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University of Maryland WaterShed House Wins the 2011 Solar Decathlon!
The results of the 2011 Solar Decathlon have just been announced, and the winner is University of Maryland WaterShed house! The beautiful water-conservation themed house has been leading the competition pretty much since the first day that the Solar Decathlon kicked off, taking first place in the architecture contest and scoring in the top five in almost every contest; from engineering to communications. The WaterShed Home, which was inspired by the Chesapeake Bay ecosystem, has been battling it out with 18 other eco-friendly prefab homes built by collegiate architecture & engineering teams on the National Mall for the biennial design-build competition to see who can build the best solar-powered home. While harnessing the sun’s energy is obviously the highlight of the Solar Decathlon, the uniqui WaterShed House design also focused heavily on water usage, a characteristic that no doubt helped it win first place in this esteemed competition.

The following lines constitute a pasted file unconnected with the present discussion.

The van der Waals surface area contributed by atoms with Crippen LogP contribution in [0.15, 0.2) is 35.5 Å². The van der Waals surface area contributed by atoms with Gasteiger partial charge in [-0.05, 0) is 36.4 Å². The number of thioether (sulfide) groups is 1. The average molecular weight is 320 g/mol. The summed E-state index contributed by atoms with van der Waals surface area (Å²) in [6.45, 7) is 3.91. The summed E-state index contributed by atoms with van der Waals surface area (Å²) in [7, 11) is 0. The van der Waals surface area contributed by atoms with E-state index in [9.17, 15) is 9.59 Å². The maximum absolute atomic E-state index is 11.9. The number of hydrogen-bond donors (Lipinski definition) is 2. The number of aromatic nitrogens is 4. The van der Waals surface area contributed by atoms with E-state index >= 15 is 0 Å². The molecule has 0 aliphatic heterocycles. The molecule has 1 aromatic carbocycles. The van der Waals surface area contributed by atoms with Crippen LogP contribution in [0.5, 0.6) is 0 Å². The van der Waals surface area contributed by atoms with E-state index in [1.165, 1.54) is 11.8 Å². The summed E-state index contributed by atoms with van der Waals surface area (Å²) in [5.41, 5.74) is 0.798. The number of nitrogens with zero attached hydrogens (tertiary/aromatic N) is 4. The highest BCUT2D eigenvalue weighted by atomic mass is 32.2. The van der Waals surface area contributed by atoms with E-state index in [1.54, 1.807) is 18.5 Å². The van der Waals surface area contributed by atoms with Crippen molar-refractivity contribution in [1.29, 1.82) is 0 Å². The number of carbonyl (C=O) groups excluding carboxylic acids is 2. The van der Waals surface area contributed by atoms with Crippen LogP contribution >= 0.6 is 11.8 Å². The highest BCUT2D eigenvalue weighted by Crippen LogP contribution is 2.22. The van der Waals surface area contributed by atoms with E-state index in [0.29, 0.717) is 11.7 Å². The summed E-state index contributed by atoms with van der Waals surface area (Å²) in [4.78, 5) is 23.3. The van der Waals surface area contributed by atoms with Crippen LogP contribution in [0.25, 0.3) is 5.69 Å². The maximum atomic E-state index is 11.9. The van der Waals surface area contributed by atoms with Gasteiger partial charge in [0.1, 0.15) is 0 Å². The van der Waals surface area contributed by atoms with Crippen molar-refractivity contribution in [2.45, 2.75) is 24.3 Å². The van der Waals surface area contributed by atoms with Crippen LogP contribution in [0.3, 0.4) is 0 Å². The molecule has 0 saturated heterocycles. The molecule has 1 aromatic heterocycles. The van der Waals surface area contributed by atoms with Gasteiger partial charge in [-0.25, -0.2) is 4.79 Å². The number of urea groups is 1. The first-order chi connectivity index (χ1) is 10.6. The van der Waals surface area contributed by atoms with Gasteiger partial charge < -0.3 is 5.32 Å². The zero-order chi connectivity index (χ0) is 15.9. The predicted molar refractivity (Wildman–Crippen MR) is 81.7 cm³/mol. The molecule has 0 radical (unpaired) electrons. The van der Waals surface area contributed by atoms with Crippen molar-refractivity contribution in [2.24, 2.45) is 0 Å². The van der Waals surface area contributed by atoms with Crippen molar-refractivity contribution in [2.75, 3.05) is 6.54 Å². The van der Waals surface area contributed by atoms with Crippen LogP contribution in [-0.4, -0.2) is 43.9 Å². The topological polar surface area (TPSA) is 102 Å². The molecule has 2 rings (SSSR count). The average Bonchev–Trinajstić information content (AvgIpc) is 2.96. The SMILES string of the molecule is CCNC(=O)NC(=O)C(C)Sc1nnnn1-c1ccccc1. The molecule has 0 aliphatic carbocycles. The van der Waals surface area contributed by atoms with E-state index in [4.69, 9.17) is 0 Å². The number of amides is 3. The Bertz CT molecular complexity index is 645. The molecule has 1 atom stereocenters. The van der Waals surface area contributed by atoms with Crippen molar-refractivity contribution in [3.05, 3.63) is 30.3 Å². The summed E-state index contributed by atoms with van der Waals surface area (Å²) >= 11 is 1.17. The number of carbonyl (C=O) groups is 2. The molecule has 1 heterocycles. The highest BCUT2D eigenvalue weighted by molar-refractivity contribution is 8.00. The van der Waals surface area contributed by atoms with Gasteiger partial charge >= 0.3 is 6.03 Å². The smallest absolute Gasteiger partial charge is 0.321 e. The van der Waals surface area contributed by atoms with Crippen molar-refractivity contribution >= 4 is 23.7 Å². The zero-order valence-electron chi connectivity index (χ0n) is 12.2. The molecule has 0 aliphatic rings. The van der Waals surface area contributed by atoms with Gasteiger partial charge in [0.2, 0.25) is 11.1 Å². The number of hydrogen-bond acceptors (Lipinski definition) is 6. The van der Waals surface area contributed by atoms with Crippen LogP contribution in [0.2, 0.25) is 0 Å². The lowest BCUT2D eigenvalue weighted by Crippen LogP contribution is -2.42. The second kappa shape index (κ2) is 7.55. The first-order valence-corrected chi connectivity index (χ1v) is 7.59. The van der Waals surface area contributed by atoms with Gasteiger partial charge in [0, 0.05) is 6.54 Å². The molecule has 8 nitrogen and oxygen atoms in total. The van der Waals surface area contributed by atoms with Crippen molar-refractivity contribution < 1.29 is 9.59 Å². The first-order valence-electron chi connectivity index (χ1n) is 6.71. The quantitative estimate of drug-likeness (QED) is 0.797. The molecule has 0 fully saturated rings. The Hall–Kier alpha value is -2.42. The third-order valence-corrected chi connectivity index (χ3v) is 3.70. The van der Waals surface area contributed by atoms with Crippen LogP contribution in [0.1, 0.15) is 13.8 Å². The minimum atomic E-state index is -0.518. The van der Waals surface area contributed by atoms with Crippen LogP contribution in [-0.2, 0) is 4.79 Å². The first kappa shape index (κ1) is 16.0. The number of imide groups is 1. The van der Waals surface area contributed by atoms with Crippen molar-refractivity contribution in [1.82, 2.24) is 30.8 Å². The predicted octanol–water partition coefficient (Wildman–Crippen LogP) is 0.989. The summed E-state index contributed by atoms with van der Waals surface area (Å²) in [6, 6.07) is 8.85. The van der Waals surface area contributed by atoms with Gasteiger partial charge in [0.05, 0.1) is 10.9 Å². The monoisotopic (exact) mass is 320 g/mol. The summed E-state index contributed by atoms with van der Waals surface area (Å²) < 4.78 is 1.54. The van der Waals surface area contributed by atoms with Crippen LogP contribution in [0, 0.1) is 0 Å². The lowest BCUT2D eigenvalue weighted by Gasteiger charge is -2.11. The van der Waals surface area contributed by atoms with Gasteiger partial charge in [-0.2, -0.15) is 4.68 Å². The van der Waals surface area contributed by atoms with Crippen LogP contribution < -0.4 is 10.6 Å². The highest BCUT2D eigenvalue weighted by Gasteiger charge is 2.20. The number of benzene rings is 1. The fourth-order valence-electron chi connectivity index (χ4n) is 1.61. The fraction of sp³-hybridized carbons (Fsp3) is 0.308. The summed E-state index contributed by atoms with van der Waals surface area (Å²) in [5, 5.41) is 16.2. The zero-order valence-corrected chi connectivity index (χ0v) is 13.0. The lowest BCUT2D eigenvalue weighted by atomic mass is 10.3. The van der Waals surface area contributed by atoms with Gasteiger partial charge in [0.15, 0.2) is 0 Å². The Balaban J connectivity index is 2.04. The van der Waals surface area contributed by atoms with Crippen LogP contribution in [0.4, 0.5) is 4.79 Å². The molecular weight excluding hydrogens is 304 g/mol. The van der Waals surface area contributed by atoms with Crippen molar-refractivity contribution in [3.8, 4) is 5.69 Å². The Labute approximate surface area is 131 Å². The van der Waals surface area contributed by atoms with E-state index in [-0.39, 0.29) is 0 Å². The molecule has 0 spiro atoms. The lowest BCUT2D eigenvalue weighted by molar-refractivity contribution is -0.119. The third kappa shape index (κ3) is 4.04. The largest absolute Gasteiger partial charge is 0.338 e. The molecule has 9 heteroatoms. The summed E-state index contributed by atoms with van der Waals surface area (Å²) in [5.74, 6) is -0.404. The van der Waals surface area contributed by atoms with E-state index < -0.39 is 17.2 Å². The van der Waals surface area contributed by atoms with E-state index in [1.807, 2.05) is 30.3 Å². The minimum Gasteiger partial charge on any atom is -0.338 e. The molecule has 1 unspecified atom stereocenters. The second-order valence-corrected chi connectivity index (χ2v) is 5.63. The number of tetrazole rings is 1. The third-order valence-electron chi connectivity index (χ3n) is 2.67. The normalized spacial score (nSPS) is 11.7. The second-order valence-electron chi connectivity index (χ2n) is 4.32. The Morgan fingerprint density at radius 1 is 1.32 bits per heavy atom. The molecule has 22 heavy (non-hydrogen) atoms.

The top 6 homes in the final standings were as follows:
1. Team Maryland – WaterShed House
2. Team Purdue – INHome
3. Team New Zealand – First Light House
4. Team Middlebury – Self Reliance House
5. Team Ohio – enCORE House
6. Team SCI-Arc/Cal-Tech – CHIP House
In the Solar Decathlon, teams are awarded points in ten categories, with each category worth 100 points. WaterShed received an impressive 96 points in architecture, by far one of the biennial competition’s most-watched categories, and the house did not score less than 87 in any category. It was pretty obvious yesterday afternoon that WaterShed would take first place, as the team was nearly 15 points ahead of the team in second place, Ohio State’s enCORE house.
It’s easy to see why WaterShed took home the top prize. The team from the University of Maryland made a conscious effort to make the home as sustainable as possible, incorporating much more than just a powerful solar array. The home has constructed wetlands and a green roof that collects and filters the home’s greywater so it can be reused, and an edible garden is planted on the deck to provide the residents with food. WaterShed is built with locally sourced wood, and a patent-pending University of Maryland student designed liquid desiccant waterfall helps control humidity.
Learn more about WaterShed in our photo gallery profile of the house.
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